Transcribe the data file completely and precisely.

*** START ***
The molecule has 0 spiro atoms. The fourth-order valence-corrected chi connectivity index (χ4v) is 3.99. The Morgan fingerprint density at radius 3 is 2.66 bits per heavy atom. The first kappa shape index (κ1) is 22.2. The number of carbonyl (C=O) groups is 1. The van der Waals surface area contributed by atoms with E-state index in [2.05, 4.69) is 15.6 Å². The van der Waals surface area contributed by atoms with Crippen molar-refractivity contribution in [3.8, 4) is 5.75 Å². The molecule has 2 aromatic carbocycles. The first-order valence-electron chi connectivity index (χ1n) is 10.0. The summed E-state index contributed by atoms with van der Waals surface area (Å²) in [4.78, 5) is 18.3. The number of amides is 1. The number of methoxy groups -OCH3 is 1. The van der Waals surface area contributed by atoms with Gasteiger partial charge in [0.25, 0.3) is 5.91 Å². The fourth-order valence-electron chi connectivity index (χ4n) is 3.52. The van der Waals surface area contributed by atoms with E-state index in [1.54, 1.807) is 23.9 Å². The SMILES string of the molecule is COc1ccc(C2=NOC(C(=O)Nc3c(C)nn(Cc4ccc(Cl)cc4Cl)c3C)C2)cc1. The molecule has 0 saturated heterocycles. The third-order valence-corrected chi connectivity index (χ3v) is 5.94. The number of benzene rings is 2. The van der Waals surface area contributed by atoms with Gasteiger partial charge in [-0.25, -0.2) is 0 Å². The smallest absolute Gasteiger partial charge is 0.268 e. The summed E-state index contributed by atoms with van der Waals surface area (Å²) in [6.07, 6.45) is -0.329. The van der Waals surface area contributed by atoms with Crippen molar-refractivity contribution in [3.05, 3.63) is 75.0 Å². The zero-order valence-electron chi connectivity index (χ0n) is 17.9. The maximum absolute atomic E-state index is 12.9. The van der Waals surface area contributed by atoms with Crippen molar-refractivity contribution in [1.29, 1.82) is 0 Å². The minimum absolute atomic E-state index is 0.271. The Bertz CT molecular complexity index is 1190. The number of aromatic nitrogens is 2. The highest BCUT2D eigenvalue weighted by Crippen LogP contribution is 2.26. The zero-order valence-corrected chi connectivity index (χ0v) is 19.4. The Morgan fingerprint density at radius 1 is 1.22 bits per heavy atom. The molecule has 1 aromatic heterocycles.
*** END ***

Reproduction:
The molecule has 0 spiro atoms. The fourth-order valence-corrected chi connectivity index (χ4v) is 3.99. The Morgan fingerprint density at radius 3 is 2.66 bits per heavy atom. The first kappa shape index (κ1) is 22.2. The number of carbonyl (C=O) groups is 1. The van der Waals surface area contributed by atoms with E-state index in [2.05, 4.69) is 15.6 Å². The van der Waals surface area contributed by atoms with Crippen molar-refractivity contribution in [3.8, 4) is 5.75 Å². The molecule has 2 aromatic carbocycles. The first-order valence-electron chi connectivity index (χ1n) is 10.0. The summed E-state index contributed by atoms with van der Waals surface area (Å²) in [4.78, 5) is 18.3. The number of amides is 1. The number of methoxy groups -OCH3 is 1. The van der Waals surface area contributed by atoms with Gasteiger partial charge in [0.25, 0.3) is 5.91 Å². The fourth-order valence-electron chi connectivity index (χ4n) is 3.52. The van der Waals surface area contributed by atoms with E-state index in [1.54, 1.807) is 23.9 Å². The SMILES string of the molecule is COc1ccc(C2=NOC(C(=O)Nc3c(C)nn(Cc4ccc(Cl)cc4Cl)c3C)C2)cc1. The molecule has 0 saturated heterocycles. The third-order valence-corrected chi connectivity index (χ3v) is 5.94. The number of benzene rings is 2. The van der Waals surface area contributed by atoms with Gasteiger partial charge in [-0.25, -0.2) is 0 Å². The smallest absolute Gasteiger partial charge is 0.268 e. The summed E-state index contributed by atoms with van der Waals surface area (Å²) in [6.07, 6.45) is -0.329. The van der Waals surface area contributed by atoms with Crippen molar-refractivity contribution in [3.05, 3.63) is 75.0 Å². The zero-order valence-electron chi connectivity index (χ0n) is 17.9. The maximum absolute atomic E-state index is 12.9. The van der Waals surface area contributed by atoms with Crippen molar-refractivity contribution in [1.29, 1.82) is 0 Å². The minimum absolute atomic E-state index is 0.271. The Bertz CT molecular complexity index is 1190. The number of aromatic nitrogens is 2. The highest BCUT2D eigenvalue weighted by Crippen LogP contribution is 2.26. The zero-order valence-corrected chi connectivity index (χ0v) is 19.4. The Morgan fingerprint density at radius 1 is 1.22 bits per heavy atom. The molecule has 1 aromatic heterocycles.